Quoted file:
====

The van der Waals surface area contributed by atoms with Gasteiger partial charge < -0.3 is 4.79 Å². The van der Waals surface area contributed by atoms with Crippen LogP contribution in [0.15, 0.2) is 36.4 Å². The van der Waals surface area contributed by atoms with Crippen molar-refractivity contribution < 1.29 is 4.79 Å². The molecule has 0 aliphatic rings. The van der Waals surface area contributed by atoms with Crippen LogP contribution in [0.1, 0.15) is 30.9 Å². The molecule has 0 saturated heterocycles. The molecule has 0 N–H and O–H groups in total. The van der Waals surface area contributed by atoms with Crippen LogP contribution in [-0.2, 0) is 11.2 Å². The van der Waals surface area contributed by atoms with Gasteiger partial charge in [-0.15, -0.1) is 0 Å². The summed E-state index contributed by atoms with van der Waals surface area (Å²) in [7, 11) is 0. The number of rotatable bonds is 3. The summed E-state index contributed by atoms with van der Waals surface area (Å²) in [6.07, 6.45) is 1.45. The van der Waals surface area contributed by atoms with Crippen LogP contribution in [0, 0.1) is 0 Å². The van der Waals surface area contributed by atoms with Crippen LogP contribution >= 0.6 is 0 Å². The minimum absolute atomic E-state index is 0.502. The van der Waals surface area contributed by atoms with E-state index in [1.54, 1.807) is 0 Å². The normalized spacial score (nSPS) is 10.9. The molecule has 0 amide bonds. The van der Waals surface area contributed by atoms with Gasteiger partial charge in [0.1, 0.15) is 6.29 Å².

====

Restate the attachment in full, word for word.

The van der Waals surface area contributed by atoms with Gasteiger partial charge < -0.3 is 4.79 Å². The van der Waals surface area contributed by atoms with Crippen LogP contribution in [0.15, 0.2) is 36.4 Å². The van der Waals surface area contributed by atoms with Crippen molar-refractivity contribution < 1.29 is 4.79 Å². The molecule has 0 aliphatic rings. The van der Waals surface area contributed by atoms with Crippen LogP contribution in [0.1, 0.15) is 30.9 Å². The molecule has 0 saturated heterocycles. The molecule has 0 N–H and O–H groups in total. The van der Waals surface area contributed by atoms with Crippen LogP contribution in [-0.2, 0) is 11.2 Å². The van der Waals surface area contributed by atoms with Gasteiger partial charge in [-0.15, -0.1) is 0 Å². The summed E-state index contributed by atoms with van der Waals surface area (Å²) in [7, 11) is 0. The number of rotatable bonds is 3. The summed E-state index contributed by atoms with van der Waals surface area (Å²) in [6.07, 6.45) is 1.45. The van der Waals surface area contributed by atoms with Crippen LogP contribution in [0, 0.1) is 0 Å². The van der Waals surface area contributed by atoms with Crippen LogP contribution >= 0.6 is 0 Å². The minimum absolute atomic E-state index is 0.502. The van der Waals surface area contributed by atoms with E-state index in [1.54, 1.807) is 0 Å². The normalized spacial score (nSPS) is 10.9. The molecule has 0 amide bonds. The van der Waals surface area contributed by atoms with Gasteiger partial charge in [0.1, 0.15) is 6.29 Å².